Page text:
In the Fall of 2022, the Grunin Foundation in collaboration with The People’s Lobbyist, is offering an in-depth Pragmatic Activism Cohort for 20 Monmouth & Ocean County nonprofit/business members.

This program will teach nonprofits and businesses the importance of advocacy and how they can get involved. The cohort will be led by The People’s Lobbyist®, Orville Morales, who teaches Pragmatic Activism using a six-phase approach:

Why We Exist
We believe that we cannot change people we disagree with until we face them. We work with folks who consider themselves invested agents who care about their impact in the world and are willing to speak their minds through their presence at work, in their neighborhoods, and beyond.

Who We Are
We are a consulting firm whose purpose is to inspire people to see how their actions have an impact on others.

What We Do
Our goal is to help people and organizations maintain a long-term commitment towards the social good, ensuring you are part of the broader, more public dialogue around topics you care about and allow for nuance and complexity to conversations and debates.

Pragmatic Activism
A strategic approach to social change that allows for intentional and reasonable action that is sustainable over time.

Tuesday, September 27th, 8AM – 1PM (Phase 1 & 2)
Phase 1: Where You Stand
We provide a pair of assessments to get a
sense of who you are, what you believe, and
explore the kinds of actions towards social
good you have done in the past or are willing
to move forward.

Phase 2: Tree of Influence
We facilitate a discussion to explore who
you can influence via public policy as an
advocate in your region. This workshop
includes a deep analysis of the various levels
of the government in the region and their
prevailing priorities of the day.

Tuesday, October 25th, 8AM – 1PM (Phase 3 & 4)
Phase 3: Other Voices in the Field

You are not alone in your region, so we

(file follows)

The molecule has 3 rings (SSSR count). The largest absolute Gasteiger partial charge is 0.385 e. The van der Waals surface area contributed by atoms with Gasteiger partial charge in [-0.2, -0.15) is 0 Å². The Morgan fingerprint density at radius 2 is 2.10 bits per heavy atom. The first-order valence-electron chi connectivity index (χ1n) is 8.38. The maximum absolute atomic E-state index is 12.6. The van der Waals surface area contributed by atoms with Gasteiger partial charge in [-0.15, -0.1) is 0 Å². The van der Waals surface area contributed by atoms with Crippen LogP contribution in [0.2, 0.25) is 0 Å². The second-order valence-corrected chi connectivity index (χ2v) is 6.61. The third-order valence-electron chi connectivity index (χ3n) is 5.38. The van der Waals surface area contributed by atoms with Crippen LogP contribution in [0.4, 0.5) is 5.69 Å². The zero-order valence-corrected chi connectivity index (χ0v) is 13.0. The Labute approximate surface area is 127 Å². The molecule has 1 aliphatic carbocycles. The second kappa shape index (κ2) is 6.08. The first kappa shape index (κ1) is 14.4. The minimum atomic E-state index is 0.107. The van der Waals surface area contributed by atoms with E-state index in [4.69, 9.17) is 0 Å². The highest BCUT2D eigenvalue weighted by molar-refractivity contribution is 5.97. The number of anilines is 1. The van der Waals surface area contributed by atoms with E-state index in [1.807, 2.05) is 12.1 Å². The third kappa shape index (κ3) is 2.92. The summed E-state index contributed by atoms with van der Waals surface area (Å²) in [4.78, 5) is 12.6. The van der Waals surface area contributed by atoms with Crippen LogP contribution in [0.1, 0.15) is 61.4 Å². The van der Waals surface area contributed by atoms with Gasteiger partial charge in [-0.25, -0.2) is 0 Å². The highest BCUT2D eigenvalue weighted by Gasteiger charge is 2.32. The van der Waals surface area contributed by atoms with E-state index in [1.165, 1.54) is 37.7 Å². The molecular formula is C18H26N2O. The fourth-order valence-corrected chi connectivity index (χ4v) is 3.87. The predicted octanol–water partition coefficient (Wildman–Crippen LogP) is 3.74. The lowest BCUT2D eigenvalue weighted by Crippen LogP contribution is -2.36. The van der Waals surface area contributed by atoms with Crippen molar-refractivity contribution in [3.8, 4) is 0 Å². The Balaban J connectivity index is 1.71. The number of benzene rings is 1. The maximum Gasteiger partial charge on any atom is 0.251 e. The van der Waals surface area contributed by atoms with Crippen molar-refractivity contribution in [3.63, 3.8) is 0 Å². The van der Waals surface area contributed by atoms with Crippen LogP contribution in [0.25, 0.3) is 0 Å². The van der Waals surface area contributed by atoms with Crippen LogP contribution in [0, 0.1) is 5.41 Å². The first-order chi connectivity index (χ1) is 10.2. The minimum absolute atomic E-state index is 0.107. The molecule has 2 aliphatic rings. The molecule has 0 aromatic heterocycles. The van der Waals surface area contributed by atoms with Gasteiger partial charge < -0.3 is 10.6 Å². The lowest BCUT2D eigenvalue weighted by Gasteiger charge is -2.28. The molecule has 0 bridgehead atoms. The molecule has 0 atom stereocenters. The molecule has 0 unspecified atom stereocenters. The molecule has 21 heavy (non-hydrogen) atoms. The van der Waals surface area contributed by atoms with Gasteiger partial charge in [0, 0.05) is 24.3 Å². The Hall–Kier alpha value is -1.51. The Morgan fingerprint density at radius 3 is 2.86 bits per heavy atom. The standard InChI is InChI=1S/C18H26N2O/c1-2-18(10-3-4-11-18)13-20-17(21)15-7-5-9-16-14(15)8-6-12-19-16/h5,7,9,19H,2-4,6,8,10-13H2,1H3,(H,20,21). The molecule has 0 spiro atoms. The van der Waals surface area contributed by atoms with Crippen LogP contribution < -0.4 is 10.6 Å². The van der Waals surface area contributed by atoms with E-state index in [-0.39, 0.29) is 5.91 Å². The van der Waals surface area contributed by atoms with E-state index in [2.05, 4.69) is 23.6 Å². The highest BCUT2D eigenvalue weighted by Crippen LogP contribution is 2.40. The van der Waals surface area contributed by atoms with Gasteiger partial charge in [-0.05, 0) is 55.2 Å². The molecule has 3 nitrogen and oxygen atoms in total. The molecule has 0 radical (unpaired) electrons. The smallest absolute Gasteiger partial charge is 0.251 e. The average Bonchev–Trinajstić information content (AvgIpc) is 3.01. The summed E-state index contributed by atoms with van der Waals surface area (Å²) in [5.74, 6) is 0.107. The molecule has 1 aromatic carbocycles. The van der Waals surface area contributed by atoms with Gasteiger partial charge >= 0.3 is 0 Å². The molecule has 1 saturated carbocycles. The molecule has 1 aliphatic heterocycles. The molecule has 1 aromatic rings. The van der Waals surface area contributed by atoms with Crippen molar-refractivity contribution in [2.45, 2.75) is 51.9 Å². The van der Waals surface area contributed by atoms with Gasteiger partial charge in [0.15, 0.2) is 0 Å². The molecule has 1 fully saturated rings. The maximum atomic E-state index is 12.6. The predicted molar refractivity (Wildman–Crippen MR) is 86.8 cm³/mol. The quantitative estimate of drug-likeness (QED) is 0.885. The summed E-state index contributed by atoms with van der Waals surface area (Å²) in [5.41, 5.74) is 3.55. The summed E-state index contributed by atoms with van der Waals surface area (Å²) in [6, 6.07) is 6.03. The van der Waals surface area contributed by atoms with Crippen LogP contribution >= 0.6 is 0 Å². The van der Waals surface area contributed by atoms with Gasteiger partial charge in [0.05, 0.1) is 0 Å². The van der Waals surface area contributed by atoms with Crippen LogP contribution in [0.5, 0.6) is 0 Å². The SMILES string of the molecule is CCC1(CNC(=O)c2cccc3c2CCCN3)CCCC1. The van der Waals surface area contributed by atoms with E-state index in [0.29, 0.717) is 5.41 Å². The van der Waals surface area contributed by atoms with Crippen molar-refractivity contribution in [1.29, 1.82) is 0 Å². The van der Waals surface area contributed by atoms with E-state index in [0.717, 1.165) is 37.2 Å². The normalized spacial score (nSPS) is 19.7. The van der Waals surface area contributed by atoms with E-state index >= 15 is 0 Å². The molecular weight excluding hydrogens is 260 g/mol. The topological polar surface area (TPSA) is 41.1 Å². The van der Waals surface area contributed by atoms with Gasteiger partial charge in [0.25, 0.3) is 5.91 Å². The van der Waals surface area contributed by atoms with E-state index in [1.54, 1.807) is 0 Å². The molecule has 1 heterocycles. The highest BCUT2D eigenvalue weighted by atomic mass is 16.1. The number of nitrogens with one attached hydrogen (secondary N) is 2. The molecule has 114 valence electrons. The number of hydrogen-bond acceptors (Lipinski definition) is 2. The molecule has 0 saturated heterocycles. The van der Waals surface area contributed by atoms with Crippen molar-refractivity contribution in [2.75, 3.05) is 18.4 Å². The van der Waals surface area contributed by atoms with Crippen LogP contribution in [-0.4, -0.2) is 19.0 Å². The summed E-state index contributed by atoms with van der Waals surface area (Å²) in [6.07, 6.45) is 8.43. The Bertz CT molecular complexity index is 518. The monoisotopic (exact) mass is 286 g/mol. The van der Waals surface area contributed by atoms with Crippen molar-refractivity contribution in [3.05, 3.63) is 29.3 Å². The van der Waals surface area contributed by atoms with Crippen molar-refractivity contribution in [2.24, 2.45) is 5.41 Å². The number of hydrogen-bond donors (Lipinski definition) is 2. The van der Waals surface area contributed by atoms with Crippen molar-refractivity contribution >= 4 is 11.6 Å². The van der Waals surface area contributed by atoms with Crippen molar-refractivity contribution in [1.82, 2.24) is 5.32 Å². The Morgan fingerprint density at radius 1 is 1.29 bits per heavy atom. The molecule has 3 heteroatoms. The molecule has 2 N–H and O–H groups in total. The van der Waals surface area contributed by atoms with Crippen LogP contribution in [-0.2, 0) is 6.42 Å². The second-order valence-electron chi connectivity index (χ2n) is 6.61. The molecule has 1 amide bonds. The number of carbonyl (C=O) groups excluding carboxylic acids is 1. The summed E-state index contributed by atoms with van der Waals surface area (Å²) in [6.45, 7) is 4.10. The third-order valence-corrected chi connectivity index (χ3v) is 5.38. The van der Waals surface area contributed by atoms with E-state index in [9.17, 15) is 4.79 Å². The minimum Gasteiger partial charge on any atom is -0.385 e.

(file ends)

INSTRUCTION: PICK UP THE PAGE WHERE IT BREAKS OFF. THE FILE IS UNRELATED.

explore the other voices you must listen to
and consider when taking action. This
session includes exploring how these voices
advocate on behalf of issues important to
them.

Phase 4: Timing of Influence
Explore the timing of opportunities for
change in your region and identify the
action steps necessary to make the most of
that timing.

Tuesday, November 29th, 8AM – 1PM
(Phase 5 & 6)
Phase 5: Public Engagement
We will facilitate a discussion to prepare
you to begin talking about your efforts and
develop action steps for you to get started
in your pragmatic activism.

Phase 6: Triage of
Engagement

This session is all about planning, executing,
and troubleshooting public engagement if
things go wrong. But, ultimately, this phase
is about putting it all together and
providing a road map that can protect your
journey from negative fallout.

To learn more, visit: https://www.peopleslobbyistnj.com/

Who is the Pragmatic Activism Cohort for?

The cohort will accept 20 individuals from nonprofit organizations and businesses in Monmouth or Ocean Counties, based on an application process.

When will the Pragmatic Activism Cohort take place?

The training will take place over three sessions – with attendance required.

Location:
NJ City University @ Fort Monmouth
Squier Hall
283 Sherrill Avenue
Oceanport NJ, 07757

For directions, CLICK HERE

Session Dates/Times:

Tuesday, September 27th, 8AM – 1PM
Tuesday, October 25th, 8AM – 1PM
Tuesday, November 29th, 8AM – 1PM
Breakfast & lunch will be provided at each session.

*Please note: If circumstances arise and you are unable to make a session in person, we will make zoom available.

Who will be leading the Pragmatic Activism Cohort?

Orville Morales, The People’s Lobbyist®

To learn more about Orville, CLICK HERE.

In addition, Linda Czipo of the New Jersey Center of Nonprofits, will be a guest presenter during the cohort. 

How do I apply to be part of the Pragmatic Activism Cohort?

To apply to be a part of the cohort, please click here to complete this brief application by Tuesday, September 13th

Notifications to those accepted into the first cohort will be made no later than Friday, September 16th

What if my application is not accepted into the first pilot of 20?

We will be doing additional cohorts in the future and will put together a wait list based on applications this time around.  If you are not in the first cohort, we will be in communication about future opportunities. 

Is there a fee to participate in the program?

Absolutely not! We are so grateful to those giving of their time to participate in the cohort. Those who participate in the program will receive a $500 Visa Gift Card* as an acknowledgement of their commitment.

Is there a way to learn more before I apply?

Of course! On Thursday, September 8th at NJ City University @ Fort Monmouth, we will be hosting a breakfast panel session from 8:30AM – 10:30AM. For more information or to register, please CLICK HERE.

We’re looking forward to this first Pragmatic Activism Cohort, with more to come in the future!

*Important Note: Awards/Gifts/Stipends (cash and non-cash) that equal or exceed $600 per calendar year, are reportable to the IRS. This payment may be taxable. Please consult your tax advisor. W9 Form will be required for Awards/Gifts/Stipends that equal or exceed a cumulative total of $600 in a calendar year.